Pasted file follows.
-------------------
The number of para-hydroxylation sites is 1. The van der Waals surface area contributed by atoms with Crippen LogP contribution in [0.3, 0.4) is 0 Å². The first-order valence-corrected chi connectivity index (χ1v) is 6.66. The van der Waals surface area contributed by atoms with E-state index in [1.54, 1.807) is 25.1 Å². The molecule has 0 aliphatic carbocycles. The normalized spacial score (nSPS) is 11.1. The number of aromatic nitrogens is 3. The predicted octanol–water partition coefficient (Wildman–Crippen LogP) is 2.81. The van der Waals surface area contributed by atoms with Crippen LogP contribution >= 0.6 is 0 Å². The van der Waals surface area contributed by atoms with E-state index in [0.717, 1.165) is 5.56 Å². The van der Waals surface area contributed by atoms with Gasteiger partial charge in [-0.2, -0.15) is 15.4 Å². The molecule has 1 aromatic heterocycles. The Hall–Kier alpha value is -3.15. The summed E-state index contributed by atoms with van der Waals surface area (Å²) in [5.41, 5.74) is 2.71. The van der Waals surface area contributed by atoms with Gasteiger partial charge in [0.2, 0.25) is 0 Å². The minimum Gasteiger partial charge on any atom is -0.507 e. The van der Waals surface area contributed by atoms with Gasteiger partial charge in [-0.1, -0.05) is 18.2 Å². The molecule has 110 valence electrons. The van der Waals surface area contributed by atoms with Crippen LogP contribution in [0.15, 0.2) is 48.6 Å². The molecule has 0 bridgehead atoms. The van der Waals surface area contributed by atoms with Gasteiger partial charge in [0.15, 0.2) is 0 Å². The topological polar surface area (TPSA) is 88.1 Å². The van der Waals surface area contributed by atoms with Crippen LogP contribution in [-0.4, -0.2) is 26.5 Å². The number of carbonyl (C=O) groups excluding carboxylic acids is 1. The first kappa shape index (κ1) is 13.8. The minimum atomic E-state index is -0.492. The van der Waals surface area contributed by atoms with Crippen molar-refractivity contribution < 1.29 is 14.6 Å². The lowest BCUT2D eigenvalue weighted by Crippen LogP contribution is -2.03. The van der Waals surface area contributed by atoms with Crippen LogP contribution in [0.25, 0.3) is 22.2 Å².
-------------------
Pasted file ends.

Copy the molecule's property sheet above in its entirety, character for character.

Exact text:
The number of para-hydroxylation sites is 1. The van der Waals surface area contributed by atoms with Crippen LogP contribution in [0.3, 0.4) is 0 Å². The first-order valence-corrected chi connectivity index (χ1v) is 6.66. The van der Waals surface area contributed by atoms with E-state index in [1.54, 1.807) is 25.1 Å². The molecule has 0 aliphatic carbocycles. The normalized spacial score (nSPS) is 11.1. The number of aromatic nitrogens is 3. The predicted octanol–water partition coefficient (Wildman–Crippen LogP) is 2.81. The van der Waals surface area contributed by atoms with Crippen LogP contribution >= 0.6 is 0 Å². The van der Waals surface area contributed by atoms with E-state index in [0.717, 1.165) is 5.56 Å². The van der Waals surface area contributed by atoms with Gasteiger partial charge in [-0.2, -0.15) is 15.4 Å². The molecule has 1 aromatic heterocycles. The Hall–Kier alpha value is -3.15. The summed E-state index contributed by atoms with van der Waals surface area (Å²) in [5.41, 5.74) is 2.71. The van der Waals surface area contributed by atoms with Gasteiger partial charge in [0.2, 0.25) is 0 Å². The minimum Gasteiger partial charge on any atom is -0.507 e. The van der Waals surface area contributed by atoms with Gasteiger partial charge in [-0.1, -0.05) is 18.2 Å². The molecule has 110 valence electrons. The van der Waals surface area contributed by atoms with Crippen LogP contribution in [0.15, 0.2) is 48.6 Å². The molecule has 0 bridgehead atoms. The van der Waals surface area contributed by atoms with Gasteiger partial charge in [0.15, 0.2) is 0 Å². The topological polar surface area (TPSA) is 88.1 Å². The van der Waals surface area contributed by atoms with Crippen LogP contribution in [-0.4, -0.2) is 26.5 Å². The number of carbonyl (C=O) groups excluding carboxylic acids is 1. The first kappa shape index (κ1) is 13.8. The minimum atomic E-state index is -0.492. The van der Waals surface area contributed by atoms with Crippen molar-refractivity contribution < 1.29 is 14.6 Å². The lowest BCUT2D eigenvalue weighted by Crippen LogP contribution is -2.03. The van der Waals surface area contributed by atoms with Crippen LogP contribution in [0.25, 0.3) is 22.2 Å².